Published: Tue, July 09, 2019
Global News | By Blake Casey

Iran passes uranium enrichment cap, official confirms, threatens to restart centrifuges

Iran passes uranium enrichment cap, official confirms, threatens to restart centrifuges

Iran threatened on Monday to restart deactivated centrifuges and ramp up enrichment of uranium to 20 percent purity as its next potential big moves away from a 2015 nuclear agreement that Washington abandoned previous year.

Attention is once again focused on how close Iran could be to a nuclear weapon, after Tehran said it had started enriching uranium to a higher level than agreed in a 2015 nuclear deal abandoned by the U.S.

European countries do not directly support the US sanctions, but have been unable to come up with ways to allow Iran to avert them.

In the first major breach of the 2015 nuclear deal, Iran announced Monday that it has surpassed the uranium enrichment limit set by the agreement, making good on the country's warning over the weekend.

Iran strongly denied any intention to build nuclear weapons, but before negotiations began it was enriching uranium up to 20% concentration, rapidly stockpiling enriched uranium, and had installed nearly 20,000 centrifuges.

Iran also threatened to abandon more of its commitments unless a solution is found with parties to the landmark 2015 agreement. Berlin also said that it is consulting with other partners to the deal to assess the level of fulfilment of Iran's commitments.

The other five countries involved in the deal have struggled to respond since Iran set a 60-day deadline until early July to negotiate new terms of the accord.

Such threats will put new pressure on European countries, which insist Iran must continue to comply with the agreement even though the United States is no longer doing so.

In a news conference, senior Iranian officials said Tehran would keep reducing its commitments every 60 days unless signatories of the pact moved to protect it from USA sanctions, but they left the door open to diplomacy.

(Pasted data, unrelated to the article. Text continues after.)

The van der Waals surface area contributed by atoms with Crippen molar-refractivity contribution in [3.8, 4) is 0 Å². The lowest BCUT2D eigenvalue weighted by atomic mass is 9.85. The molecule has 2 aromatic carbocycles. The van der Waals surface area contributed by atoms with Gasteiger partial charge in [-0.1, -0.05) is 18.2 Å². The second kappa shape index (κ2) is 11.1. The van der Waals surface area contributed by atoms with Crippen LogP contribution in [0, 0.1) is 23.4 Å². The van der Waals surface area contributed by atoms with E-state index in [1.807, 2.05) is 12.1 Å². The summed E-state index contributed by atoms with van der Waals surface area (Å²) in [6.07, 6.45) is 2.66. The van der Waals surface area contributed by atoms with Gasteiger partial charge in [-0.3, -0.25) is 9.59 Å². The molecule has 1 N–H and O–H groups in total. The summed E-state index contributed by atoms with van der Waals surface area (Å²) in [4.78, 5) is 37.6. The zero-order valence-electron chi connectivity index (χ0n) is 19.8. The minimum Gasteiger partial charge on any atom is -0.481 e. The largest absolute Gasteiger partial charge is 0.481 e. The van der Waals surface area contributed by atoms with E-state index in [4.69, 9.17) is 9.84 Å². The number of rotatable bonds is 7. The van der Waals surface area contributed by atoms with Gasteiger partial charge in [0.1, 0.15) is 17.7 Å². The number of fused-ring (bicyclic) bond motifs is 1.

Mr Netanyahu opposed the nuclear deal and urged US President Donald Trump to withdraw from it, which he eventually did.

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Deutsche Bank's news helped limit the downbeat sentiment in broader Europe, with the pan-European STOXX 600 index adding 0.07%. In his defense, Powell has said the Fed is an independent bank "insulated from short-term political pressures".

"The limits on amount and level of enrichment of low enriched uranium in #Iran represent voluntary commitments of Tehran under JCPOA", Ulyanikov wrote. Iran had 1,000 of them installed at its large enrichment site at Natanz before the deal was reached. "They better be careful".

Speaking during a live Q&A session on Facebook, the prime minister said "The big question is not what our policy is, because nothing has changed there", and called on European leaders to enact sanctions on Tehran. The Vienna-based agency did not specify how much beyond the threshold Iran has gone.

Trump, who warned "Iran better be careful" on Sunday, canceled a military strike against the country last month after Washington accused Tehran of shooting down an unmanned surveillance drone.

Enriched uranium at the 3.67% level is enough for peaceful pursuits but is far below weapons-grade levels of 90%.

The future of the pact has been in doubt since US President Donald Trump unilaterally exited a year ago, and reimposed the harsh sanctions that the deal had lifted.

The five other parties to the deal - the UK, France, Germany, Russia and China - could refer the issue to a "joint commission", a process that could ultimately lead to the "snap back" of the United Nations and multilateral sanctions lifted three years ago.

"Trump spoke today by telephone with President Emmanuel Macron of France", the statement said.

Iran says it exercised "strategic patience" for a year after the USA withdrawal, waiting for the remaining partners to make good on promised economic benefits.

Washington began reimposing sanctions on Iran in August 2018 and has targeted crucial sectors including oil exports and the banking system, fuelling a deep recession. "The alternative is very clearly continued escalation ... and at some point, a collision course, that President Trump doesn't want, that Iran doesn't seem to want, but which seems inevitable because of the steps each side is taking".

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